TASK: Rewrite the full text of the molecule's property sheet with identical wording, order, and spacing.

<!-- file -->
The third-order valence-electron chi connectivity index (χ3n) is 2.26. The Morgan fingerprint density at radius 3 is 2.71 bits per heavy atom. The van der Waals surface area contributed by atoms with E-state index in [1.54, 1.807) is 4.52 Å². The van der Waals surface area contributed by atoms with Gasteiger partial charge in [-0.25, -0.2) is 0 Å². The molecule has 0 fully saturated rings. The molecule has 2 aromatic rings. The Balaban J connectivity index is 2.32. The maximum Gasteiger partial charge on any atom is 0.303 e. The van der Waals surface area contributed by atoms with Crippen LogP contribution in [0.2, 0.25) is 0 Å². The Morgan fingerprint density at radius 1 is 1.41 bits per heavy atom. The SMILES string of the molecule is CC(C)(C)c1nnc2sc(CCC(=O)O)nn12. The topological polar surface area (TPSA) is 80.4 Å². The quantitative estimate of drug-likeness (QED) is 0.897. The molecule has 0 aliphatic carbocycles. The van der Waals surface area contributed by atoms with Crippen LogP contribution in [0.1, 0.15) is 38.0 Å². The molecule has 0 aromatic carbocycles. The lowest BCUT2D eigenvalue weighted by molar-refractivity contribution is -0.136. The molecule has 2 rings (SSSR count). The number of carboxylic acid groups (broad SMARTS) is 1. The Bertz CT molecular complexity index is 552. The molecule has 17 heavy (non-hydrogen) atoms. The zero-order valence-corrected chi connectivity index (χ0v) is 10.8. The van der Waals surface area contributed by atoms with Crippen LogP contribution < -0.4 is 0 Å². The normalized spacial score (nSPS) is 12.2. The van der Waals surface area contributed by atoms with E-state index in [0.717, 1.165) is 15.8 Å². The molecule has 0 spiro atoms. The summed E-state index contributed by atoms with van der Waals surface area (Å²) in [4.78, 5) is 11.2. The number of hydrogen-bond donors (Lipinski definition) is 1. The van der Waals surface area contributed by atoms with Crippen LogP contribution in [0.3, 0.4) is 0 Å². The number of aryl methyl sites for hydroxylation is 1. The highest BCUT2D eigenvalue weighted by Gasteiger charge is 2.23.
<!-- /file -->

The third-order valence-electron chi connectivity index (χ3n) is 2.26. The Morgan fingerprint density at radius 3 is 2.71 bits per heavy atom. The van der Waals surface area contributed by atoms with E-state index in [1.54, 1.807) is 4.52 Å². The van der Waals surface area contributed by atoms with Gasteiger partial charge in [-0.25, -0.2) is 0 Å². The molecule has 0 fully saturated rings. The molecule has 2 aromatic rings. The Balaban J connectivity index is 2.32. The maximum Gasteiger partial charge on any atom is 0.303 e. The van der Waals surface area contributed by atoms with Crippen LogP contribution in [0.2, 0.25) is 0 Å². The Morgan fingerprint density at radius 1 is 1.41 bits per heavy atom. The SMILES string of the molecule is CC(C)(C)c1nnc2sc(CCC(=O)O)nn12. The topological polar surface area (TPSA) is 80.4 Å². The quantitative estimate of drug-likeness (QED) is 0.897. The molecule has 0 aliphatic carbocycles. The van der Waals surface area contributed by atoms with Crippen LogP contribution in [0.1, 0.15) is 38.0 Å². The molecule has 0 aromatic carbocycles. The lowest BCUT2D eigenvalue weighted by molar-refractivity contribution is -0.136. The molecule has 2 rings (SSSR count). The number of carboxylic acid groups (broad SMARTS) is 1. The Bertz CT molecular complexity index is 552. The molecule has 17 heavy (non-hydrogen) atoms. The zero-order valence-corrected chi connectivity index (χ0v) is 10.8. The van der Waals surface area contributed by atoms with Crippen LogP contribution < -0.4 is 0 Å². The normalized spacial score (nSPS) is 12.2. The van der Waals surface area contributed by atoms with E-state index in [0.717, 1.165) is 15.8 Å². The molecule has 0 spiro atoms. The summed E-state index contributed by atoms with van der Waals surface area (Å²) in [4.78, 5) is 11.2. The number of hydrogen-bond donors (Lipinski definition) is 1. The van der Waals surface area contributed by atoms with Crippen LogP contribution in [0.3, 0.4) is 0 Å². The number of aryl methyl sites for hydroxylation is 1. The highest BCUT2D eigenvalue weighted by Gasteiger charge is 2.23.